THE WELSH GOVERNMENT is to press ahead with its controversial proposals to merge Welsh councils, after it struck a deal with Plaid Cymru to allow the deadlocked bill to proceed.
The same bill had been pulled by the Labour government a fortnight ago, due to lack of support. It had been suggested that the Government required opposition support as it had failed to convince even its own AM’s of the case to advance the unpopular measure.
Plaid Cymru’s decision not to oppose the bill has been criticised by other opposition parties in the Assembly, but stoutly defended by the party itself.
Welsh Conservatives were first out of the traps, with an excoriating statement that castigated Plaid Cymru for its reversal of policy.
Welsh Conservatives oppose the Bill. The party tabled an amendment calling for referenda to decide on mergers – giving local people the final say.
Welsh Conservative Shadow Minister for Local Government, Janet Finch-Saunders AM, said: “Barely 72 hours after criticising Labour, Plaid’s leader has happily cosied up and done a deal with them.
“We should’ve expected nothing less than this astonishing hypocrisy. You’d be hard pushed to make it up.
“Thanks to Plaid and Labour, local people won’t get a say on the future of our councils.
“Thanks to them, councils could now be forced to merge. Vote Plaid – Get Labour. It’s that simple – and this disregard for Welsh communities is concrete evidence.
“We believe local people should have a say and local authorities should be able to demonstrate how a merger will benefit communities.”
While the Welsh Conservatives’ position – particularly their repetition of the ‘vote Plaid – get Labour’ is scarcely surprising, an altogether more personal note was struck by Welsh Liberal Democrats.
The Liberal Democrats pointed out that, only a couple of weeks ago, Simon Thomas stated that he believed the Welsh Government’s Local Government bill was “taking the p*ss”, while their spokesperson, Peter Black, Welsh Liberal Democrat Shadow Local Government Minister, said: “This is humiliating stuff. Only weeks after one of Plaid’s Assembly Members made clear he would be voting against the bill, his party is now stating that they will support it. They are in an absolute mess.
“Plaid have sold out, but received absolutely nothing in return. It’s bizarre.
“Their embarrassing u-turn is based on smoke and mirrors. They have achieved literally nothing. There is no commitment for a fair voting system and it was always the case that mergers were not going to happen before the Assembly election.
“The Welsh Liberal Democrats will not support any local government reform that doesn’t bring power closer to people by devolving powers and introducing a fairer voting system. If councils are going to be larger, then it is essential that they reflect the people that voted for them.”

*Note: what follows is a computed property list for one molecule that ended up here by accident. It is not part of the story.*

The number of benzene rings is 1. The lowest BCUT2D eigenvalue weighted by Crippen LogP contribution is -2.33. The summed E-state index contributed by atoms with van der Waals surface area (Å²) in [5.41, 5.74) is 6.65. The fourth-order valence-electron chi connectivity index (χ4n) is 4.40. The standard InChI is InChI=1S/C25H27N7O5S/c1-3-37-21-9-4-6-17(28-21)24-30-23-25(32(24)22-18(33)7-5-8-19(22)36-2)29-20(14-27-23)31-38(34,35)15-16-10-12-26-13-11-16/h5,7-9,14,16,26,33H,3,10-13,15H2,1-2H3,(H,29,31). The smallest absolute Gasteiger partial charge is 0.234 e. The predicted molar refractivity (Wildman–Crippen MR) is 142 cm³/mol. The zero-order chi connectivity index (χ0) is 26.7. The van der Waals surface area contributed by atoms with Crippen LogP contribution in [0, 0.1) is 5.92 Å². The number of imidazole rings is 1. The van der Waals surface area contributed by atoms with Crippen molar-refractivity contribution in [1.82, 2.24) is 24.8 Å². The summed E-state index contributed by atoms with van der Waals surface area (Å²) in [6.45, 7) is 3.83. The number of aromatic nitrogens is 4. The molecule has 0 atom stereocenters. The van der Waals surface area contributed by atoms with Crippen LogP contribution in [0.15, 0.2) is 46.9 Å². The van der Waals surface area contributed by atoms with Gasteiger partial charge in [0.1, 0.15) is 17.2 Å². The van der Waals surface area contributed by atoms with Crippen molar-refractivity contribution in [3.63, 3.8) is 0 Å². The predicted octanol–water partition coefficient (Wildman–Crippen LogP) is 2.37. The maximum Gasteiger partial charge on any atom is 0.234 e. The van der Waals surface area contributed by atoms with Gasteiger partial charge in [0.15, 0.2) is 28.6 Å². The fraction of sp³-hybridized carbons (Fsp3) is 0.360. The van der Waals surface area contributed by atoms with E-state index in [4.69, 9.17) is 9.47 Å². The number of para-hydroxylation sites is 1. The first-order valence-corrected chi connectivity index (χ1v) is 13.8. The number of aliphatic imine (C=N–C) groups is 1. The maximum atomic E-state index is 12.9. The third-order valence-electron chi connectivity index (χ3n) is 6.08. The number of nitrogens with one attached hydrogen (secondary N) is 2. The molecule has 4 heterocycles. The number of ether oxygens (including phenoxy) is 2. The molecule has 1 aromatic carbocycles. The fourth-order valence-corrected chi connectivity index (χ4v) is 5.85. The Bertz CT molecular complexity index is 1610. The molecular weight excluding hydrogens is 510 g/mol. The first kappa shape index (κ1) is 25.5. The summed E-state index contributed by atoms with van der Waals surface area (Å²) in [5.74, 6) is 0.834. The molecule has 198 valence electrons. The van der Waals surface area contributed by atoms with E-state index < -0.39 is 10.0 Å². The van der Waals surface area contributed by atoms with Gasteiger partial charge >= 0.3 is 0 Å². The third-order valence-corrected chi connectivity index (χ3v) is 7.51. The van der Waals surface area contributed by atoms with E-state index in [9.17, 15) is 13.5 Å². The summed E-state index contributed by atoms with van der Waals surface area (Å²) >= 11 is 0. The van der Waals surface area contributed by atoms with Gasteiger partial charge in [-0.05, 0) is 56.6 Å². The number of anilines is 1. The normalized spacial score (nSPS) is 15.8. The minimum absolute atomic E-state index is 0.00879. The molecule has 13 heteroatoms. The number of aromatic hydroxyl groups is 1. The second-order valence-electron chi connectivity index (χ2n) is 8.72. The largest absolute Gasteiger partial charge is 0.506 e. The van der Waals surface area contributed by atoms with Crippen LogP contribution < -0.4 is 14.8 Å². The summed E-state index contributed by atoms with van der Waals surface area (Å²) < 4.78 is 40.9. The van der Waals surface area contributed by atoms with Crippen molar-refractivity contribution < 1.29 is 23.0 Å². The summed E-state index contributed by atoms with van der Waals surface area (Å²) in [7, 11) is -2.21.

Plaid Cymru offered a stout defence of their change of tack, claiming that it had stopped Labour from forcing through its centralisation agenda for Welsh local government without a mandate.
Plaid stated that concessions it had secured ‘mean no work will be able to start on implementing reforms until after the next Welsh election – allowing people to choose which party’s vision they wish to see delivered after May.’
Plaid Cymru leader Leanne Wood said: “Plaid Cymru has stopped Labour from enforcing their map for local government reorganisation through the back door before plans are put to people. Large scale changes to Local Government structures should not be decided by politicians with no mandate but should be decided by people in an election.”
However, given the continuing deadlock in the Assembly, it is difficult to see what, if anything Plaid has achieved, other than hand over a significant hostage to fortune sure to be exploited by its political opponents.
Ms Wood continued: “The demands made by Plaid Cymru will mean that all parties can present their individual proposals in their manifestos and seek a mandate to implement them, without being bound by the current government’s preferences.
“It will allow a Plaid Cymru government to implement the changes that we want to see to the structure of Local Government, by retaining the existing 22 Local Authorities making them work together as combined regional authorities.
“Plaid Cymru has also ensured that we will have the ability to introduce proportional representation for local councils to allow for fairer voting systems like STV.
“The Party of Wales has acted in the best interests of the people of Wales, giving them the say on how they want their local councils to be elected and structured in future and halting the centralisation plans of Labour. We now seek a mandate for our proposals for localism and empowering Wales’ communities in the election to the National Assembly next May.”